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Updated: Apr 4, 2023

Many owners and residents will already be aware of the fire sweeping along the hills of the Costa del Sol leaving devastation in its wake, the flames and smoke can be seen for kilometres.

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Over 3000 people have now been evacuated from their homes since Wednesday in Spain’s southern Málaga province due to the wildfire affecting the municipalities of Estepona, Benahavís, Jubrique and Genalguacil.

The fire broke out in the mountains of Sierra Bermeja (just above Estepona). Preventive evacuations took place in Estepona’s Forest Hill and Las Abejeras residential areas in the early hours of Thursday and by the afternoon, the flames had reached Benahavís, where the residential development of Montemayor was also evacuated.

The uneven terrain and changing winds hampered the firefighting efforts in an area that is also home to a forest of Spanish fir (pinsapo), a natural space that is considered of particular environmental value in southern Spain.

Sadly a firefighter tragically lost his life after becoming trapped whilst helping to fight the ferocious blaze sweeping across the area, with two firefighters injured on Sunday as they worked in “extremely tough” conditions.

There have been road closures on the AP-7 highway to Cádiz between Kilometres 157 and 171 (between Estepona and Marbella), as well as on the provincial roads MA-8301 and MA-8302.

The magnitude of the fire could be seen from the coast of Marbella, located 30 kilometers away.

A total of 50+ aircrafts (Helicopters and Sea Planes) along with 100’s of vehicles with more than 5000 firefighters and other personnel from various sources including the military continue to fight the blaze that has nearly covered 7000 hectares so far.

Summer wildfires are a recurring problem in Spain, few have come this close to the coast, even fewer causing this type of devastation to lives, homes, infrastructure or wildlife leaving most of the highly valuable natural area reduced to ashes.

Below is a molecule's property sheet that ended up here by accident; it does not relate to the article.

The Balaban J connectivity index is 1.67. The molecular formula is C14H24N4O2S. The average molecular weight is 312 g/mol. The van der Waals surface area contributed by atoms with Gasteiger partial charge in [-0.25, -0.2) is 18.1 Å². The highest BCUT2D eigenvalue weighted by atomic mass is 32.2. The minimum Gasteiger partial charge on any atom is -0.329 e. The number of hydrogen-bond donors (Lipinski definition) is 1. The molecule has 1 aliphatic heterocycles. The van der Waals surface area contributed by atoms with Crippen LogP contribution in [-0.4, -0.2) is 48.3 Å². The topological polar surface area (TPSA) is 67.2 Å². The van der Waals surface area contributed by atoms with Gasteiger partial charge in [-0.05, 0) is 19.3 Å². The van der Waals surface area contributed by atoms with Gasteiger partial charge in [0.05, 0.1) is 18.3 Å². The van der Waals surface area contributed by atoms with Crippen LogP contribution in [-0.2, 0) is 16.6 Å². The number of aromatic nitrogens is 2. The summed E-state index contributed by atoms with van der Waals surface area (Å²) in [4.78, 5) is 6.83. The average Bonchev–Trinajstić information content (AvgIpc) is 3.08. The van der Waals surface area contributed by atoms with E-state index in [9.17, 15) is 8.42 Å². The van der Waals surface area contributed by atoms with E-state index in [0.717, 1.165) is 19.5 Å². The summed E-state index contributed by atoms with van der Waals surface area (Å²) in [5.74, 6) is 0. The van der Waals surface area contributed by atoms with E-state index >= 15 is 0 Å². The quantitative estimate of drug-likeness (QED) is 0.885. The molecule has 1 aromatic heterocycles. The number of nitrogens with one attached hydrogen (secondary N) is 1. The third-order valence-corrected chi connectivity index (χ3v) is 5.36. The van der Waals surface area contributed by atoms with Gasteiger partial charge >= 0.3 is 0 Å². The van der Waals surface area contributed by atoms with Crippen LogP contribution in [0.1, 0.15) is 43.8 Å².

Strong winds of up to 50km/h fanned the flames on Sunday, doubling the fire’s perimeter to 85 kilometers, up from 42 on Saturday. “This is probably the most complex fire we have seen in recent years in Spain,” said Juan Sánchez, of Infoca.

Spain’s Military Emergency Unit (UME) has been sent to the area after regional authorities warned last week that they lacked the human and material resources to deal with a fire that has been classified as Category E, the highest level in Infoca’s scale.

Two Forest Fires Assessment and Advisory Team (FAST) units from Catalonia and the Valencia region are providing additional support, along with fire brigades that have come in from Toledo, Cáceres and Cuenca.

Authorities are investigating whether the mammoth fire is the result of arson, based on the fact that it began simultaneously at two separate locations just as the wind was starting to pick up speed. On Saturday, Andalusian premier Juanma Moreno said that “everything seems to indicate that it was started on purpose and that there was a clear intention to cause as much damage as possible,” the television network Antena 3 reported.

“We’re talking about an unprecedented power and strength compared with the fires we are used to seeing in this country,” said Alejandro García, technical director of Infoca, on Saturday.

The Sierra Bermeja wildfire falls within what the World Wildlife Fund (WWF) defines as “sixth-category fires,” which are particularly unstable and difficult to contain, partly due to climate change and changing techniques in forest land management.

Fueled by high temperatures and strong winds, by Monday morning the fire had split into two separate fronts, one affecting Genal Valley and another one advancing towards Casares. Fire officials warned that available water is running out and said the best hope of quelling the flames was rainfall, which has been forecast for the coming days.

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